What causes sports-related injuries in children? There are a variety of reasons. Children’s coordination and their reaction time increase with age. They are still growing and developing. In addition, they mature at different ages and different rates. Therefore, a substantial difference in height and weight between children of the same age can exist. When children of the same age but varying sizes play sports together, there may be an increased risk of injury.

As children grow older and bigger, the potential for and severity of increase, largely because of the amount of force involved. For example, a collision between two 8 year old pee wee football players who weigh 65-70 pounds does not produce as much force as that produced by two 16 year old high school football players who may each weigh up to 200 pounds. As children grow bigger and stronger, there is an increased incidence of sports-related injuries. Children under age 10 are more likely to be injured on playgrounds or from bicycle riding or on playgrounds, while injuries due to organized sports or overexertion tend to occur more frequently in older children.

According to National SafeKids Campaign, each year in the U.S. approximately more than 775,000 children are treated in emergency departments for sports or recreational activities and 20% of children participating in sports activities are injured; one fourth of these injuries are considered serious. 21% of traumatic brain injuries in children are the result of sports or recreational activities.

More than half of the sports-related injuries that occur can be prevented. Here are some guidelines to follow to help prevent serious injury:

  • Proper equipment that is fitted to the child and is the correct size is essential. Equipment should be approved by an appropriate certifying organization.
  • Appropriate safety gear for the specific sport. For example, helmets with polycarbonate shields for baseball, softball, bicycle riding, and hockey and protective eyewear (polycarbonate goggles) for basketball and racquet sports. Ask your child’s coach about appropriate helmets, mouth guards and padding.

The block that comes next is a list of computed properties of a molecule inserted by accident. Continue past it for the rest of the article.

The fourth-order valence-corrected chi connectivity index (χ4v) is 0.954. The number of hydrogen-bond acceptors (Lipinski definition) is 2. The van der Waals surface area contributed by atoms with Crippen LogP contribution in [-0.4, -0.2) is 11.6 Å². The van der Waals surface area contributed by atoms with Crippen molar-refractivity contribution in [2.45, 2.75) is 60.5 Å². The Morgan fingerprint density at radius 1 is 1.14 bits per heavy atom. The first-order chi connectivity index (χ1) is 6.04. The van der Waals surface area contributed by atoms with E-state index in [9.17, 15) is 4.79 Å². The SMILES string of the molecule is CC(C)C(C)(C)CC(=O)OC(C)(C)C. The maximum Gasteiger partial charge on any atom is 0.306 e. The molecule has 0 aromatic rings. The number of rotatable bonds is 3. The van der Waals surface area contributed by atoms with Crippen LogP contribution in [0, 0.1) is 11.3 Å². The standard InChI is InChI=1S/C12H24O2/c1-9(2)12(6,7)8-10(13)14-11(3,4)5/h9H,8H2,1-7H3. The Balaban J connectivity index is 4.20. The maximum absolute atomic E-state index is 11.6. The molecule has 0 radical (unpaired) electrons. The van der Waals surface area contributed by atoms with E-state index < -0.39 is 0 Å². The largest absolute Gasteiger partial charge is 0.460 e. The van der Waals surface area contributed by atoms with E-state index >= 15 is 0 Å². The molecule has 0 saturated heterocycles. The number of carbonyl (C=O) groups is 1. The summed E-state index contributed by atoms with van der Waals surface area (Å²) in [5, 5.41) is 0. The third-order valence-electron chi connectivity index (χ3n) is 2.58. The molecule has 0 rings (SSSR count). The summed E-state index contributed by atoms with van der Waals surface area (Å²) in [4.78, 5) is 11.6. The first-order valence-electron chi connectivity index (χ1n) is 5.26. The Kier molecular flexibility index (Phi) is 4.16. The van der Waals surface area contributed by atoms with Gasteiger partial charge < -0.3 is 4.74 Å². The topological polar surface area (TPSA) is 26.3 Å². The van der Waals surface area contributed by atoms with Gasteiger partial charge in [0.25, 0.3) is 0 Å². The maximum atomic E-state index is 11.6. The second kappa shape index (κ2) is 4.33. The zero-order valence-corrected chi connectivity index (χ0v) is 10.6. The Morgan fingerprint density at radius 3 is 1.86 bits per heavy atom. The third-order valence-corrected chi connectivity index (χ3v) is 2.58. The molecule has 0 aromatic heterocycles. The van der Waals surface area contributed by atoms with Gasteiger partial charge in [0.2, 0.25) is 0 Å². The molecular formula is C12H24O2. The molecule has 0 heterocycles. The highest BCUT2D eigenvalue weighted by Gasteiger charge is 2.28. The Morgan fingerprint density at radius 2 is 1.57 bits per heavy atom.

• Check that playing fields are not full of holes and ruts, possibly causing the child to fall. Basketball courts and running tracks should not be concrete.
  • Qualified adults should supervise any team sport or activity that your child participates in. Select leagues and teams that have the same commitment to safety and injury prevention that you do. The team coach should have training in first aid and CPR. Be sure that the coach enforces playing rules and requires that safety equipment be used at all times. Additionally, make sure that children are matched for sports according to their skill level, size and physical maturity.
  • Make sure the child has been adequately prepared and that they know how to play the sport. Proper preparation will help ensure that your child has fun and reduces the chance of injury.

Here are some other tips to help children prepare for sports activities




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Taking A Safety Tour With Young Children

Poison Prevention Week (March 11-17) marks a perfect time to take a walking tour of your home with your children. Walk from room to room and spot the poisonous substances, explain how they could get injured and see what substances are not in a safe place.